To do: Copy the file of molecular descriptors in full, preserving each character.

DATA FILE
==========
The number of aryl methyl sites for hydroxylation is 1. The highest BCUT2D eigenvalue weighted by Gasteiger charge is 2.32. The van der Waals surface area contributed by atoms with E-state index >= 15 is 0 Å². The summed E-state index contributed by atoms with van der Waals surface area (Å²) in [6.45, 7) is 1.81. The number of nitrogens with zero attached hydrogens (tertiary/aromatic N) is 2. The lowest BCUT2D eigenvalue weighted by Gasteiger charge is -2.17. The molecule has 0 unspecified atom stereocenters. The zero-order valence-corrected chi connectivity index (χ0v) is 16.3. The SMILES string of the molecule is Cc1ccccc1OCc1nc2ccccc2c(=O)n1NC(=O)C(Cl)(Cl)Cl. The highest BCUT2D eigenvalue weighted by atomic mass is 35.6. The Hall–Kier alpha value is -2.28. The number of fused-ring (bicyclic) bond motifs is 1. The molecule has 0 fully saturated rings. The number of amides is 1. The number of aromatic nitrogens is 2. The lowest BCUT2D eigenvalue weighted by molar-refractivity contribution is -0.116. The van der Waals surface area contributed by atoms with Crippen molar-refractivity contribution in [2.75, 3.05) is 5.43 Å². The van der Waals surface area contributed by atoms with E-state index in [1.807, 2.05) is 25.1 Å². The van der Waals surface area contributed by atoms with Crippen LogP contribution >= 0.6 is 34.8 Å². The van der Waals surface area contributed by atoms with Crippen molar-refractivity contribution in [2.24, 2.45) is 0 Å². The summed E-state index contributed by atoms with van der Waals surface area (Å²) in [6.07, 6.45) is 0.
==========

The number of aryl methyl sites for hydroxylation is 1. The highest BCUT2D eigenvalue weighted by Gasteiger charge is 2.32. The van der Waals surface area contributed by atoms with E-state index >= 15 is 0 Å². The summed E-state index contributed by atoms with van der Waals surface area (Å²) in [6.45, 7) is 1.81. The number of nitrogens with zero attached hydrogens (tertiary/aromatic N) is 2. The lowest BCUT2D eigenvalue weighted by Gasteiger charge is -2.17. The molecule has 0 unspecified atom stereocenters. The zero-order valence-corrected chi connectivity index (χ0v) is 16.3. The SMILES string of the molecule is Cc1ccccc1OCc1nc2ccccc2c(=O)n1NC(=O)C(Cl)(Cl)Cl. The highest BCUT2D eigenvalue weighted by atomic mass is 35.6. The Hall–Kier alpha value is -2.28. The number of fused-ring (bicyclic) bond motifs is 1. The molecule has 0 fully saturated rings. The number of amides is 1. The number of aromatic nitrogens is 2. The lowest BCUT2D eigenvalue weighted by molar-refractivity contribution is -0.116. The van der Waals surface area contributed by atoms with Crippen molar-refractivity contribution in [2.75, 3.05) is 5.43 Å². The van der Waals surface area contributed by atoms with E-state index in [1.807, 2.05) is 25.1 Å². The van der Waals surface area contributed by atoms with Crippen LogP contribution >= 0.6 is 34.8 Å². The van der Waals surface area contributed by atoms with Crippen molar-refractivity contribution in [2.24, 2.45) is 0 Å². The summed E-state index contributed by atoms with van der Waals surface area (Å²) in [6.07, 6.45) is 0.